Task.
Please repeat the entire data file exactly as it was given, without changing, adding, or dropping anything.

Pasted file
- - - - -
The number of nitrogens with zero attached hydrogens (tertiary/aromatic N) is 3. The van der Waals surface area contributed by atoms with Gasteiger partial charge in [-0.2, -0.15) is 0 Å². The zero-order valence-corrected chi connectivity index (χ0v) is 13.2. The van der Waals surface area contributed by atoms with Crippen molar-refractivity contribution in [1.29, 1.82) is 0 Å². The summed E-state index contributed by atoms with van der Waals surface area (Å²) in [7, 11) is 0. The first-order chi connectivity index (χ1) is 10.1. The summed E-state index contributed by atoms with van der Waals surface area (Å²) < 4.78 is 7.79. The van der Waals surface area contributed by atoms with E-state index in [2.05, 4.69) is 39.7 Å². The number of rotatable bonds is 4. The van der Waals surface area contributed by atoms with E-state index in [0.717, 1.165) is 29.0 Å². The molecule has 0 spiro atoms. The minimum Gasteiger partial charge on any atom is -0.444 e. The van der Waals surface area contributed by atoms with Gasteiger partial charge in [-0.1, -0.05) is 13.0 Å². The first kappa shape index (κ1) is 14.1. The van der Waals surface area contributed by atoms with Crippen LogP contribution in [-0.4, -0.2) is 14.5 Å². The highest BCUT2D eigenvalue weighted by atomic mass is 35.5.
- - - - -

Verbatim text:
The number of nitrogens with zero attached hydrogens (tertiary/aromatic N) is 3. The van der Waals surface area contributed by atoms with Gasteiger partial charge in [-0.2, -0.15) is 0 Å². The zero-order valence-corrected chi connectivity index (χ0v) is 13.2. The van der Waals surface area contributed by atoms with Crippen molar-refractivity contribution in [1.29, 1.82) is 0 Å². The summed E-state index contributed by atoms with van der Waals surface area (Å²) in [7, 11) is 0. The first-order chi connectivity index (χ1) is 10.1. The summed E-state index contributed by atoms with van der Waals surface area (Å²) < 4.78 is 7.79. The van der Waals surface area contributed by atoms with E-state index in [2.05, 4.69) is 39.7 Å². The number of rotatable bonds is 4. The van der Waals surface area contributed by atoms with E-state index in [0.717, 1.165) is 29.0 Å². The molecule has 0 spiro atoms. The minimum Gasteiger partial charge on any atom is -0.444 e. The van der Waals surface area contributed by atoms with Gasteiger partial charge in [-0.1, -0.05) is 13.0 Å². The first kappa shape index (κ1) is 14.1. The van der Waals surface area contributed by atoms with Crippen LogP contribution in [-0.4, -0.2) is 14.5 Å². The highest BCUT2D eigenvalue weighted by atomic mass is 35.5.